Collins explains the fireworks that go off in musicians’ brains when
they play, and examines some of the long-term positive effects of this
MIT Technology Review
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Why Tesla's battery for your home should terrify utilities
They haven’t had to deal with this on the residential side yet, primarily because people can sell excess power back to the utilities at fairly high rates — a practice called net metering. But that’s hurting utilities, too, and some have tried to lower the price at which they buy back power, which has been met by furious protests from people leasing panels. If utilities lower the buyback rate too much, however, and batteries get cheap enough, people may just unplug from the grid altogether — or more likely, install systems that let them rely on it only rarely — prompting what those in the industry call "the utility death spiral." It’s quite a bind: by fighting net metering, utilities would help make battery storage more economically viable, driving the transition to a distributed grid.
What happens when you remove the hippocampus? - Sam Kean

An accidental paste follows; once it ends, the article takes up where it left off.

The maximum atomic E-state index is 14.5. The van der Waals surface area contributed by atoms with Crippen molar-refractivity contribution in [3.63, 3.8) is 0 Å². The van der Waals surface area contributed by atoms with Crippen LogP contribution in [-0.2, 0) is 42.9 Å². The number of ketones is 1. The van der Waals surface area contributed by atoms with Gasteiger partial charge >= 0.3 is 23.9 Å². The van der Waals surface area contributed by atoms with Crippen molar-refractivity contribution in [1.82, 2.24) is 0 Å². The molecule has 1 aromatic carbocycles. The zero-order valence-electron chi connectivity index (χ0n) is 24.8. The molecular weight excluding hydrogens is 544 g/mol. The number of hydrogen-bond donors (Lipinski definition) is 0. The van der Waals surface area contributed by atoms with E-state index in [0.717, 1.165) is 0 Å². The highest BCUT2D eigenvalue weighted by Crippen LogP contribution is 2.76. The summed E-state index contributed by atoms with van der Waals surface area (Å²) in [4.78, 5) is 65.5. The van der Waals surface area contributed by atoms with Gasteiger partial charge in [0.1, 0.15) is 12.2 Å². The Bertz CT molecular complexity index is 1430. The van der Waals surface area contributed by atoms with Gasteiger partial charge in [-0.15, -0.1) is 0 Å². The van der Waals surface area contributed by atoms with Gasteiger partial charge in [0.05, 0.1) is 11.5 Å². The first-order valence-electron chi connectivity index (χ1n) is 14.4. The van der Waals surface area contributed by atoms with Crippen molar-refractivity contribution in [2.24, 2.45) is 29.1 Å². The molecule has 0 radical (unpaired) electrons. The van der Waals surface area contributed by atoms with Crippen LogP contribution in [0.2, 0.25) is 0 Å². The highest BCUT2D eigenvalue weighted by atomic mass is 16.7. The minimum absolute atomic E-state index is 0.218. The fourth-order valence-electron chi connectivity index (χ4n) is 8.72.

When Henry Molaison (now widely known as H.M.) cracked his skull in an
accident, he began blacking out and having seizures. In an attempt to
cure him, daredevil surgeon Dr. William Skoville removed H.M.'s
hippocampus. Luckily, the seizures did go away — but so did his
long-term memory! Sam Kean walks us through this astonishing medical case,
detailing everything H.M. taught us about the brain and memory.
Public and Scientists’ Views on Science and Society
Despite differences in views about a range of biomedical and physical science topics, both the public and scientists give relatively high marks to the nation’s scientific achievements and give distinctly lower marks to K-12 education in science, technology, engineering and mathematics (known as STEM). Just 16% of AAAS scientists and 29% of adults in the general public considers K-12 STEM education in the U.S. to be the best or above average compared with other industrialized countries. Both groups see U.S. scientific achievements and medical treatment in a more positive light, by comparison.